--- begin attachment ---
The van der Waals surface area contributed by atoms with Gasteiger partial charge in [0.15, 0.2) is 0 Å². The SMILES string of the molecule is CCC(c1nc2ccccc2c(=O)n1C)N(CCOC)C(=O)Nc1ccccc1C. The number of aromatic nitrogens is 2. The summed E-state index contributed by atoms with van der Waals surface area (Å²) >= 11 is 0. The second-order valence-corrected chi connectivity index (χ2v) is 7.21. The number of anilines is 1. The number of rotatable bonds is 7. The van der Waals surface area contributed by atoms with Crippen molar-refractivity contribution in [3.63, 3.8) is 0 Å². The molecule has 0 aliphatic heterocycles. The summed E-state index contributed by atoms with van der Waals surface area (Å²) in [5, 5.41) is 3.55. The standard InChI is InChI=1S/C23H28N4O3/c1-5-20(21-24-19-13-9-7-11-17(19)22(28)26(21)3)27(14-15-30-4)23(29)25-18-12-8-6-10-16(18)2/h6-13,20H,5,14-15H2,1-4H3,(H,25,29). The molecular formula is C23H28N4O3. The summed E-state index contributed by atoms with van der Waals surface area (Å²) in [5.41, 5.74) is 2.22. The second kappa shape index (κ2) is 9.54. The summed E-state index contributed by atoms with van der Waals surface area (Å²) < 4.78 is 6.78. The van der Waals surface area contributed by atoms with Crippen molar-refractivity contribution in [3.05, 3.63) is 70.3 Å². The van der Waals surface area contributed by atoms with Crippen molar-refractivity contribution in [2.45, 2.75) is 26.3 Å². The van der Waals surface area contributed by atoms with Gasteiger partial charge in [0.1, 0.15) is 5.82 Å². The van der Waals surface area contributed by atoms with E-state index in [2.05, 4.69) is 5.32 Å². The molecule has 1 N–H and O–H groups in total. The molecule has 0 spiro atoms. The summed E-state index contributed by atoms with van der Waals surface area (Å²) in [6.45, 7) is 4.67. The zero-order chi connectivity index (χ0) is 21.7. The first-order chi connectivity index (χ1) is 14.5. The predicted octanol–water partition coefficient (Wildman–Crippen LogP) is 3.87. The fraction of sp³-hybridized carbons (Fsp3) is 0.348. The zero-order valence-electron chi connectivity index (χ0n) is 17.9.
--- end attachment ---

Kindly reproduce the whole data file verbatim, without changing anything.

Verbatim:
The van der Waals surface area contributed by atoms with Gasteiger partial charge in [0.15, 0.2) is 0 Å². The SMILES string of the molecule is CCC(c1nc2ccccc2c(=O)n1C)N(CCOC)C(=O)Nc1ccccc1C. The number of aromatic nitrogens is 2. The summed E-state index contributed by atoms with van der Waals surface area (Å²) >= 11 is 0. The second-order valence-corrected chi connectivity index (χ2v) is 7.21. The number of anilines is 1. The number of rotatable bonds is 7. The van der Waals surface area contributed by atoms with Crippen molar-refractivity contribution in [3.63, 3.8) is 0 Å². The molecule has 0 aliphatic heterocycles. The summed E-state index contributed by atoms with van der Waals surface area (Å²) in [5, 5.41) is 3.55. The standard InChI is InChI=1S/C23H28N4O3/c1-5-20(21-24-19-13-9-7-11-17(19)22(28)26(21)3)27(14-15-30-4)23(29)25-18-12-8-6-10-16(18)2/h6-13,20H,5,14-15H2,1-4H3,(H,25,29). The molecular formula is C23H28N4O3. The summed E-state index contributed by atoms with van der Waals surface area (Å²) in [5.41, 5.74) is 2.22. The second kappa shape index (κ2) is 9.54. The summed E-state index contributed by atoms with van der Waals surface area (Å²) < 4.78 is 6.78. The van der Waals surface area contributed by atoms with Crippen molar-refractivity contribution in [3.05, 3.63) is 70.3 Å². The van der Waals surface area contributed by atoms with Crippen molar-refractivity contribution in [2.45, 2.75) is 26.3 Å². The van der Waals surface area contributed by atoms with Gasteiger partial charge in [0.1, 0.15) is 5.82 Å². The van der Waals surface area contributed by atoms with E-state index in [2.05, 4.69) is 5.32 Å². The molecule has 1 N–H and O–H groups in total. The molecule has 0 spiro atoms. The summed E-state index contributed by atoms with van der Waals surface area (Å²) in [6.45, 7) is 4.67. The zero-order chi connectivity index (χ0) is 21.7. The first-order chi connectivity index (χ1) is 14.5. The predicted octanol–water partition coefficient (Wildman–Crippen LogP) is 3.87. The fraction of sp³-hybridized carbons (Fsp3) is 0.348. The zero-order valence-electron chi connectivity index (χ0n) is 17.9.